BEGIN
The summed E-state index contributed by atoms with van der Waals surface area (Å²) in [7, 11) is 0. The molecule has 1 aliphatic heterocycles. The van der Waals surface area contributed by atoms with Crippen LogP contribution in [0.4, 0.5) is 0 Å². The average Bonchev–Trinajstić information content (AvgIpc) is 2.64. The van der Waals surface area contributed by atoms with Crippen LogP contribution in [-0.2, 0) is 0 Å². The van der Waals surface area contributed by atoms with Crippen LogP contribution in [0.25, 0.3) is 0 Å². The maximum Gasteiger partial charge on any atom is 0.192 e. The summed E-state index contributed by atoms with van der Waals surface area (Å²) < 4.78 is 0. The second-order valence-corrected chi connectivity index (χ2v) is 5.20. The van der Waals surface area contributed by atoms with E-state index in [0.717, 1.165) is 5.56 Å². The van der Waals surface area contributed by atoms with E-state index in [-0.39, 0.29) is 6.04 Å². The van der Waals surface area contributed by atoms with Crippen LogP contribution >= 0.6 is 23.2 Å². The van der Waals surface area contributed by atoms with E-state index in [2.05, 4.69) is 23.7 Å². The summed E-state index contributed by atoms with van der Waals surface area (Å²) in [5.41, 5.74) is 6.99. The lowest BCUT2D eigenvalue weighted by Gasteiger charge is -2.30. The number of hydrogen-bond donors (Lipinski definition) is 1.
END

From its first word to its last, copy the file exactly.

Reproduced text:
The summed E-state index contributed by atoms with van der Waals surface area (Å²) in [7, 11) is 0. The molecule has 1 aliphatic heterocycles. The van der Waals surface area contributed by atoms with Crippen LogP contribution in [0.4, 0.5) is 0 Å². The average Bonchev–Trinajstić information content (AvgIpc) is 2.64. The van der Waals surface area contributed by atoms with Crippen LogP contribution in [-0.2, 0) is 0 Å². The van der Waals surface area contributed by atoms with Crippen LogP contribution in [0.25, 0.3) is 0 Å². The maximum Gasteiger partial charge on any atom is 0.192 e. The summed E-state index contributed by atoms with van der Waals surface area (Å²) < 4.78 is 0. The second-order valence-corrected chi connectivity index (χ2v) is 5.20. The van der Waals surface area contributed by atoms with E-state index in [0.717, 1.165) is 5.56 Å². The van der Waals surface area contributed by atoms with E-state index in [-0.39, 0.29) is 6.04 Å². The van der Waals surface area contributed by atoms with Crippen LogP contribution >= 0.6 is 23.2 Å². The van der Waals surface area contributed by atoms with E-state index in [2.05, 4.69) is 23.7 Å². The summed E-state index contributed by atoms with van der Waals surface area (Å²) in [5.41, 5.74) is 6.99. The lowest BCUT2D eigenvalue weighted by Gasteiger charge is -2.30. The number of hydrogen-bond donors (Lipinski definition) is 1.